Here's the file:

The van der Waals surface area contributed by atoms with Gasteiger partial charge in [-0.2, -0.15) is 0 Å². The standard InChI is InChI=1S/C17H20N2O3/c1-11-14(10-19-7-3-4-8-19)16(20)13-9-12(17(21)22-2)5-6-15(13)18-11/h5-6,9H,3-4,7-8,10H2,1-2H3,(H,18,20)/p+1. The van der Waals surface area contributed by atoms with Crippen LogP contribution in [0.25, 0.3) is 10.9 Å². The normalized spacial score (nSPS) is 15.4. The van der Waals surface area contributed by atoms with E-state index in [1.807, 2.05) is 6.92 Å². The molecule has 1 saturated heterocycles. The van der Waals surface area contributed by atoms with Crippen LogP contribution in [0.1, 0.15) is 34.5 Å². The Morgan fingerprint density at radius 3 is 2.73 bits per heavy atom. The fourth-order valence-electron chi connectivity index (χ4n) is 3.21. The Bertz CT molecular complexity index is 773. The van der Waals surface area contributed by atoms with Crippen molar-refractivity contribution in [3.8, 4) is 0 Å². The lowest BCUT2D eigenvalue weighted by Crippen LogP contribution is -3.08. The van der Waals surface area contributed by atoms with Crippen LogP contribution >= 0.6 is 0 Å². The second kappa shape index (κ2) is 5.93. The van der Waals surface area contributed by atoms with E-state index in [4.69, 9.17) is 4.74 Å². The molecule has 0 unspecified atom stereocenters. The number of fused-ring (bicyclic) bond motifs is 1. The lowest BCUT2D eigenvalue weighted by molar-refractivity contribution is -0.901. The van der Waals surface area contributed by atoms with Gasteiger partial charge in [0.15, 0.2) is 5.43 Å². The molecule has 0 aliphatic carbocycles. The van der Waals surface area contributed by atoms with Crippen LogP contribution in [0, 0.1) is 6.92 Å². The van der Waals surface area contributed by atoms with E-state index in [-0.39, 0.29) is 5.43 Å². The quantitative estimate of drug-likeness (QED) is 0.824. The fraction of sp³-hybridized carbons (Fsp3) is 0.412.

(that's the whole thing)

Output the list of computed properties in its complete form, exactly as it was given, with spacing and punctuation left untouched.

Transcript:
The van der Waals surface area contributed by atoms with Gasteiger partial charge in [-0.2, -0.15) is 0 Å². The standard InChI is InChI=1S/C17H20N2O3/c1-11-14(10-19-7-3-4-8-19)16(20)13-9-12(17(21)22-2)5-6-15(13)18-11/h5-6,9H,3-4,7-8,10H2,1-2H3,(H,18,20)/p+1. The van der Waals surface area contributed by atoms with Crippen LogP contribution in [0.25, 0.3) is 10.9 Å². The normalized spacial score (nSPS) is 15.4. The van der Waals surface area contributed by atoms with E-state index in [1.807, 2.05) is 6.92 Å². The molecule has 1 saturated heterocycles. The van der Waals surface area contributed by atoms with Crippen LogP contribution in [0.1, 0.15) is 34.5 Å². The Morgan fingerprint density at radius 3 is 2.73 bits per heavy atom. The fourth-order valence-electron chi connectivity index (χ4n) is 3.21. The Bertz CT molecular complexity index is 773. The van der Waals surface area contributed by atoms with Crippen molar-refractivity contribution in [3.8, 4) is 0 Å². The lowest BCUT2D eigenvalue weighted by Crippen LogP contribution is -3.08. The van der Waals surface area contributed by atoms with Crippen LogP contribution >= 0.6 is 0 Å². The second kappa shape index (κ2) is 5.93. The van der Waals surface area contributed by atoms with E-state index in [4.69, 9.17) is 4.74 Å². The molecule has 0 unspecified atom stereocenters. The number of fused-ring (bicyclic) bond motifs is 1. The lowest BCUT2D eigenvalue weighted by molar-refractivity contribution is -0.901. The van der Waals surface area contributed by atoms with Gasteiger partial charge in [0.15, 0.2) is 5.43 Å². The molecule has 0 aliphatic carbocycles. The van der Waals surface area contributed by atoms with Crippen LogP contribution in [0, 0.1) is 6.92 Å². The van der Waals surface area contributed by atoms with E-state index in [-0.39, 0.29) is 5.43 Å². The quantitative estimate of drug-likeness (QED) is 0.824. The fraction of sp³-hybridized carbons (Fsp3) is 0.412.